As governor, I welcomed legal immigrants from around the world to locate and prosper here. I believe we must strongly enforce our existing immigration laws, and that state and local officials should work with the federal government to ensure our laws are followed. I believe that if the federal government will not enforce existing laws, Iowa specific-legislation should be drafted that will enable local law enforcement to detain those individuals who are here illegally. I have made it clear that the costs associated with the enforcement of our immigration laws should and will be borne by the federal government.

7. What is your opinion of the new federal health care law? Should it be repealed?

Yes.  I believe the Iowa attorney general should join other states in challenging some of the mandates involved in health care reform. I have big concerns about the impact it will have on the state’s budget because of the Medicaid implications and costs to states in future years. Two items I support in the health care reform bill are the provision that does not permit insurance to be denied because of pre-existing conditions, along with improving reimbursement to providers in states like Iowa.

8.  Should we keep state funding for preschool?

I support pre-schools and understand that a pre-school experience is valuable in preparing our children for kindergarten.  The current pre-school program has seen the creation of many successful public-private pre-school partnerships across our state.  My goal would be to continue to encourage these partnerships with the goal of making sure those families who cannot afford pre-school would receive assistance, but to avoid moving to a new entitlement preschool model whereby tax dollars are paying tuition for preschool for all families that have been paying.  This is based upon my concern that as a state we should not be starting an entitlement program while at the same time cutting K-12 education with the 10% across the board cut as Governor Culver did last year.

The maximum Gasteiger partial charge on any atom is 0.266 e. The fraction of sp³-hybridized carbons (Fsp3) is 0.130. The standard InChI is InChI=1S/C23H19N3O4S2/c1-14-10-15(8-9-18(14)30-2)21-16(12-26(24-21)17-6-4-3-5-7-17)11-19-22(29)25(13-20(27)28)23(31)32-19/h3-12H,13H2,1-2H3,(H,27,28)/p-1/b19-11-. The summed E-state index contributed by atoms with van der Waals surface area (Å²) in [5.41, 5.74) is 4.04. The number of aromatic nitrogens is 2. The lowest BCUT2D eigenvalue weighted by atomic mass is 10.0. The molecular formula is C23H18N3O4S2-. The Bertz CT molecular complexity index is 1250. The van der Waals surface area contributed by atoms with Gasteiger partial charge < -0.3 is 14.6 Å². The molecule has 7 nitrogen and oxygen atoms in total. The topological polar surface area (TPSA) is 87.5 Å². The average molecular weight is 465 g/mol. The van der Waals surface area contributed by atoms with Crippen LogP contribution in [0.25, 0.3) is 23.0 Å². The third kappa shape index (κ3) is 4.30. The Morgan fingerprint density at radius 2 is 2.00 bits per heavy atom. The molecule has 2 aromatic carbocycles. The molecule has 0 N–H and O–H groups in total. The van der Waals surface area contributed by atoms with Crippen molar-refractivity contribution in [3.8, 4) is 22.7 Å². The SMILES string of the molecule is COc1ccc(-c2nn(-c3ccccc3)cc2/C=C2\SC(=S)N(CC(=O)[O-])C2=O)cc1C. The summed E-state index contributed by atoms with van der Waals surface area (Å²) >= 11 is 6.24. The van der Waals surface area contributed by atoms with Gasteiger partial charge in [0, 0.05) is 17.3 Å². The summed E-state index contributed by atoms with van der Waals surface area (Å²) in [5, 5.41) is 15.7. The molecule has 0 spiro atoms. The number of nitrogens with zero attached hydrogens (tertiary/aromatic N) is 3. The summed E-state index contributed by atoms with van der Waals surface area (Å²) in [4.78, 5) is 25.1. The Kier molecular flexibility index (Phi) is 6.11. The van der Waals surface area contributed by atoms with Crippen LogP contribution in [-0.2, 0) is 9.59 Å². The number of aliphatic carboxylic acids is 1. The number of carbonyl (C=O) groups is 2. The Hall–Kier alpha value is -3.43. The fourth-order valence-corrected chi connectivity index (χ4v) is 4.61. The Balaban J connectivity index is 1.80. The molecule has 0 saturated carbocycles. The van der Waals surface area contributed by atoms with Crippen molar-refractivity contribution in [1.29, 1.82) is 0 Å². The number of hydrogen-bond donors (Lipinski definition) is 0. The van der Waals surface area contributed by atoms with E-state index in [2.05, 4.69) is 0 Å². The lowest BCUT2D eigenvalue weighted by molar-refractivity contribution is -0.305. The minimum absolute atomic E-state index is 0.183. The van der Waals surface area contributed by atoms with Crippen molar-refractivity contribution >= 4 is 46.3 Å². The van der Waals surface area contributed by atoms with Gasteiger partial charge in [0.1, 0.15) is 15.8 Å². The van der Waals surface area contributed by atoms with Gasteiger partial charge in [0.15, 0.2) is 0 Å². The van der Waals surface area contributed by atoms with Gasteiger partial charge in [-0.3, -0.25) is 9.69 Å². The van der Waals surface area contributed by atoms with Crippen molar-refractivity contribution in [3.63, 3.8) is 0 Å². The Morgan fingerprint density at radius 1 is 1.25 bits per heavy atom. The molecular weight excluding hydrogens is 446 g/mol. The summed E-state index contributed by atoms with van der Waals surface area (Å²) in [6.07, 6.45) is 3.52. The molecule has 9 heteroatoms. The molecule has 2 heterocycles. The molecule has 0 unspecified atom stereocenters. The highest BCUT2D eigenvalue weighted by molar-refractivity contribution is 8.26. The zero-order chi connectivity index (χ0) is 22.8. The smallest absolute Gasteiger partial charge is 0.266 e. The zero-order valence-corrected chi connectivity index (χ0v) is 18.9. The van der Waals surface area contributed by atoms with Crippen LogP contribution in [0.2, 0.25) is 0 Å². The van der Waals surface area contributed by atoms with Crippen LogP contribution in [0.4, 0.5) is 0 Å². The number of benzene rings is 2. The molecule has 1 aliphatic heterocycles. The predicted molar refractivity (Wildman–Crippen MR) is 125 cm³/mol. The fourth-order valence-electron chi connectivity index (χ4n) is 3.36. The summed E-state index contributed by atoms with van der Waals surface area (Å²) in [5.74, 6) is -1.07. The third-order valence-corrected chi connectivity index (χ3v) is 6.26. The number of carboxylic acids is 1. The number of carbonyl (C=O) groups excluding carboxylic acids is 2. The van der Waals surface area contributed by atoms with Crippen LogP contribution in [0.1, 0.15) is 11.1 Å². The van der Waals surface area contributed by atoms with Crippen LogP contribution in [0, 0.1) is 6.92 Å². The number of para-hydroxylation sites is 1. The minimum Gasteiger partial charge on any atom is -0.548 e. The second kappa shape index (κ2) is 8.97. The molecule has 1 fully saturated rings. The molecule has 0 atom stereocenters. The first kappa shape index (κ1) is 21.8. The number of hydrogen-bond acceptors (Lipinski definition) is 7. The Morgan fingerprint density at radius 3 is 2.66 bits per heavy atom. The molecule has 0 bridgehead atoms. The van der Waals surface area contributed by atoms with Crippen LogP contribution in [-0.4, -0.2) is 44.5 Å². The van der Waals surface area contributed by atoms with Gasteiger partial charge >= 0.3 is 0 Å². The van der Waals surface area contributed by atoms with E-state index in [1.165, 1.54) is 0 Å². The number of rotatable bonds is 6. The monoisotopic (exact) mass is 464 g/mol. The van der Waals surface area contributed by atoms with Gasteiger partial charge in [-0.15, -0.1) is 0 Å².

9. What is your opinion of HAWK-I?

When I was governor before I signed the HAWK-I program into law. It was designed to provide health care insurance for children of low income families who did not qualify for Medicaid. When it began, people who were at 185% of poverty were eligible for HAWK-I, but it has greatly been expanded to include families at 300% of poverty.

10. Is I-JOBS working? If not, then what should be done to replace it?

Governor Chet Culver and the Democrat legislature passed the I-JOBS program which, including interest, borrows a total of $1.7 billion of new debt for the State of Iowa. The new debt will cost Iowans $55 a year in interest payments for 23 years. Originally Governor Culver touted the program as a way to create 30,000 new jobs, but it has fallen far short of that goal. I would work to return to a standard whereby Iowa’s vertical infrastructure needs are paid for on a ‘pay as you go basis’ rather than borrowing money to pay for Iowa’s building needs. I would instead use the money in the Rebuild Iowa Infrastructure Fund (RIIF) to pay for infrastructure needs, and not do as Governor Culver did and use notwithstanding language to divert 95% of the RIIF fund to pay for non-infrastructure needs. Now we will need to spend $55 million of the RIIF money each year for interest instead of using it to fund multiple infrastructure projects.

Posted by on Oct 20 2010. Filed under Politics. You can follow any responses to this entry through the RSS 2.0. Responses are currently closed, but you can trackback from your own site.

1 Comment for “Branstad visits with Osky News.”

  1. […] Culver – Link HERE – Link HERE Terry Branstad – Link HERE – Link HERE – Link HERE Jonathan Narcisse – Link HERE – Link […]